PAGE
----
Our lab focusses on dissecting the role of phosphoribose-linked serine ubiquitination using a combination of biochemistry, structural biology and mass spectrometry to discover the molecular basis of phosphoribose-linked ubiquitination catalyzed by SidE effector proteins. These are coupled to Legionella infection studies to understand the effect of bacterial effectors on cellular signaling pathways and organellar dynamics. PR-ubiquitination is a fine-tuned response and is regulated during infection using at least two other bacterial effectors – SidJ and Dups. From Cryo-EM studies and mass spectrometric signatures, we identified SidJ to be a bacterial glutamylase, which glutamylates and inactivates the active site of SidE proteins (Bhogaraju et al., 2019). Dups were also a recent serendipitous discovery and were characterized to be a group of deubiquitinases that can specifically reverse PR-ubiquitination (Shin et al., 2020). Using a catalytically dead Dup-trapping mutant, coupled to mass spectrometry, we have identified more than 180 cellular proteins that are modified by PR-ubiquitination during Legionella infection, showing a global effect of SidE effectors in reprogramming the host cell during infection.


VIRUS: Autophagy activation during RNA viral infection

Viruses are an intriguing system to study in terms of host-pathogen interaction. They can remodel host pathways for viral survival and replication. Enveloped positive-sense RNA viruses like coronaviruses have been a clinically important field of research as they cause frequent outbreaks affecting millions of people worldwide. These viruses are well-studied for their replication strategies and cellular entry pathways. However, how viral proteins hijack cellular signaling pathways remains a relatively unexplored area of research. We are currently studying Ub or UBL-specific proteases from coronaviruses like SARS, MERS and Covid-19 to see how these are similar and different from each other in terms of molecular structure, function and interaction with host cellular metabolism.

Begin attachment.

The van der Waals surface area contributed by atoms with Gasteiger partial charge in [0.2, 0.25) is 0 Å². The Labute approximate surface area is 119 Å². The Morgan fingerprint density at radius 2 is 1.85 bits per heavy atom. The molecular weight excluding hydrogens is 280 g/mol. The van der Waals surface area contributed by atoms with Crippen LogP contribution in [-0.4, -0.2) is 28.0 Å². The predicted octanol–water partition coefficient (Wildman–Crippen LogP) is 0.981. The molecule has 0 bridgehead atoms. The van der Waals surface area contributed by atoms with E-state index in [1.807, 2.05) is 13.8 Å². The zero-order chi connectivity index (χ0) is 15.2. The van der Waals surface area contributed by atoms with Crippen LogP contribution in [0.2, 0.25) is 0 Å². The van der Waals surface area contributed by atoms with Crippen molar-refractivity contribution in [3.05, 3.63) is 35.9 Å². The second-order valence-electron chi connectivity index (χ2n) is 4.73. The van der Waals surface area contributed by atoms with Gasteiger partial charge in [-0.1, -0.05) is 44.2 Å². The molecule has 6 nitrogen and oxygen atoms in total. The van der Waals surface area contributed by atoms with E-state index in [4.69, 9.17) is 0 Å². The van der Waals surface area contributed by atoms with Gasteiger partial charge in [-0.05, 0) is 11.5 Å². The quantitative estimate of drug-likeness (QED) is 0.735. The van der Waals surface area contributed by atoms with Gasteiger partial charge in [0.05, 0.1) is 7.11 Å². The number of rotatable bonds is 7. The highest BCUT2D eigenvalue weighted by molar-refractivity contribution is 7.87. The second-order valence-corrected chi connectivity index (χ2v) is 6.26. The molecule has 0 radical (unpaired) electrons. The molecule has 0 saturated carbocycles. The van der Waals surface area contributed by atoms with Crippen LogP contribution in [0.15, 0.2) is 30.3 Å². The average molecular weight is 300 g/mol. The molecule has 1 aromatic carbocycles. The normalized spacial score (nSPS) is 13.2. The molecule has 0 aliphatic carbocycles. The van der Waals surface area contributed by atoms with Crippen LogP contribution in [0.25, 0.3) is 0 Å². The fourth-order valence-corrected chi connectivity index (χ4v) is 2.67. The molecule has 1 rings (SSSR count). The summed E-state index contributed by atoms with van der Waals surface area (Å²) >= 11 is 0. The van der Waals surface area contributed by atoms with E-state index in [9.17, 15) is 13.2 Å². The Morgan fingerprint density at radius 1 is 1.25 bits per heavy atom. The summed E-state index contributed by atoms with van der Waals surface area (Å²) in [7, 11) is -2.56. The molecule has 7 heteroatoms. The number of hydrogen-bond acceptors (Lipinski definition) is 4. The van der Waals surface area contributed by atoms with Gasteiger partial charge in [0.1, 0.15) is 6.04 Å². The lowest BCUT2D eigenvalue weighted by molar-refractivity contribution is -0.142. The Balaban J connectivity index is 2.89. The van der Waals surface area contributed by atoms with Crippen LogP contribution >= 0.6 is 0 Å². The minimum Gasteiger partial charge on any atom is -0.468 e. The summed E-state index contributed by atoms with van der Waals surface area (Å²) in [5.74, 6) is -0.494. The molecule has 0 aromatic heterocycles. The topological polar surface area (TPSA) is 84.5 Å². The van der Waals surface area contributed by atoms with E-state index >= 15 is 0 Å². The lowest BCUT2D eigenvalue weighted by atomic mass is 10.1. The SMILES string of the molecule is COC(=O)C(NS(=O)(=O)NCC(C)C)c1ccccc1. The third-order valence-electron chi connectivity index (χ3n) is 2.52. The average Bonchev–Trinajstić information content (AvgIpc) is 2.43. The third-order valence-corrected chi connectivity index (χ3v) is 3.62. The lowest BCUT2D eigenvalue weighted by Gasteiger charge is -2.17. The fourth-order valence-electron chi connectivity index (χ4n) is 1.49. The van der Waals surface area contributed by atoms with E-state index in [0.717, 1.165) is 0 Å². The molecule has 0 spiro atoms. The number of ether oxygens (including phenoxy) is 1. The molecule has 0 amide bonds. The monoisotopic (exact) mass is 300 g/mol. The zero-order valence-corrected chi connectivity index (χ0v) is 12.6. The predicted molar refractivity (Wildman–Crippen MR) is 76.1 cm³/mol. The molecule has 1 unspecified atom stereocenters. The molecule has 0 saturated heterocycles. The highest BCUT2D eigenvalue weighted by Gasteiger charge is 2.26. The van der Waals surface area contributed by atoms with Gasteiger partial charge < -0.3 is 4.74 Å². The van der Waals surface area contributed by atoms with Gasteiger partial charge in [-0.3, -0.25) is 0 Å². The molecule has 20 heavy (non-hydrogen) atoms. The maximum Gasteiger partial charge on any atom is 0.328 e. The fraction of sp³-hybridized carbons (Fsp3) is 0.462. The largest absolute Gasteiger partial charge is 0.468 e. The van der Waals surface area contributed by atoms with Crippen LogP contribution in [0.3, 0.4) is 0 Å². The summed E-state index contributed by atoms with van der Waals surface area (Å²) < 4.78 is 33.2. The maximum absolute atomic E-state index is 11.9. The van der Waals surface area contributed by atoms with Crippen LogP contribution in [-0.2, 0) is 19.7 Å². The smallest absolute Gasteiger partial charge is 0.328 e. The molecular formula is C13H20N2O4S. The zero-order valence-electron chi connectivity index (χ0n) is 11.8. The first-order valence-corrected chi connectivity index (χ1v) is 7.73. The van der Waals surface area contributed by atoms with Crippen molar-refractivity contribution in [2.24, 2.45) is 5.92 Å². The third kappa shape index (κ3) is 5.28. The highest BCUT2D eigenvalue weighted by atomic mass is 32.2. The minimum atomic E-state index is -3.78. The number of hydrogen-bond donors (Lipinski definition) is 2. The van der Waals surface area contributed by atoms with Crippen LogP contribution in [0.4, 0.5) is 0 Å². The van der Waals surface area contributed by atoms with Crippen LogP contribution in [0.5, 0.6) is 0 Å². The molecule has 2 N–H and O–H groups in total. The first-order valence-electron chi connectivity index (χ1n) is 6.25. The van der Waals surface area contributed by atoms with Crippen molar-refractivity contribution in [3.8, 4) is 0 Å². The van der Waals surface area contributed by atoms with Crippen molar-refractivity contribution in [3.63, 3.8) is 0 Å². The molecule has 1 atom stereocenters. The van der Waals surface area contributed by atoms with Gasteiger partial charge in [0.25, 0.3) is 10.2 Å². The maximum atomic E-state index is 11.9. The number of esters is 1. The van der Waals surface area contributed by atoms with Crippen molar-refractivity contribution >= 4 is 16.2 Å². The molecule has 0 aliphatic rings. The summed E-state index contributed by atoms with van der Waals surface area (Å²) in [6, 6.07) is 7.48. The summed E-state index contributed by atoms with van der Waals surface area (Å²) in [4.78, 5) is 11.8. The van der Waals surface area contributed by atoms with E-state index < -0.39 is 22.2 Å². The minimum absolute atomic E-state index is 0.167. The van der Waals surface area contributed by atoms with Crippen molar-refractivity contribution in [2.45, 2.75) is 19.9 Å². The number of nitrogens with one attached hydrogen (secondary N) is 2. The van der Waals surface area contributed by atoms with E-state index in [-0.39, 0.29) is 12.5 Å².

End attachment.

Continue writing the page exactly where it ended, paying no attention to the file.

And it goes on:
CANCER: Cancer biology

Cancer cells experience elevated levels of proteotoxic stress as a consequence of rapid growth, wide-spread missense mutations and genomic imbalance. Therefore, protein quality control systems, including the ubiquitin-proteasome system (UPS) and autophagy, become important to maintain the proteostasis of cancer cells. To this end, we are focusing our studies on decoding the roles of UPS system and autophagy in lung cancer, colorectal cancer and hepatocellular carcinoma. Several lines of evidence suggest that misregulation of components of the UPS (E3 ubiquitin ligases, deubiquitinases and E2s) contributes to the malignant progression of human cancers at multiple levels. Most of the ER-phagy receptors and proteins of the autophagy machinery have been linked to various malignancies, however, the molecular mechanistic insights governing these behaviors are poorly understood. By employing the state-of-the-art CRISPR/Cas screens, genetically engineered mouse models (GEMM) of cancer, and high-throughput quantitative mass spectrometry, we envision to decipher the key molecular signaling pathways responsible for the uncontrolled tumor growth, metastasis and the invasive potential. Lastly, based on this knowledge, we aim to develop novel therapeutic approaches to target specific cancer types.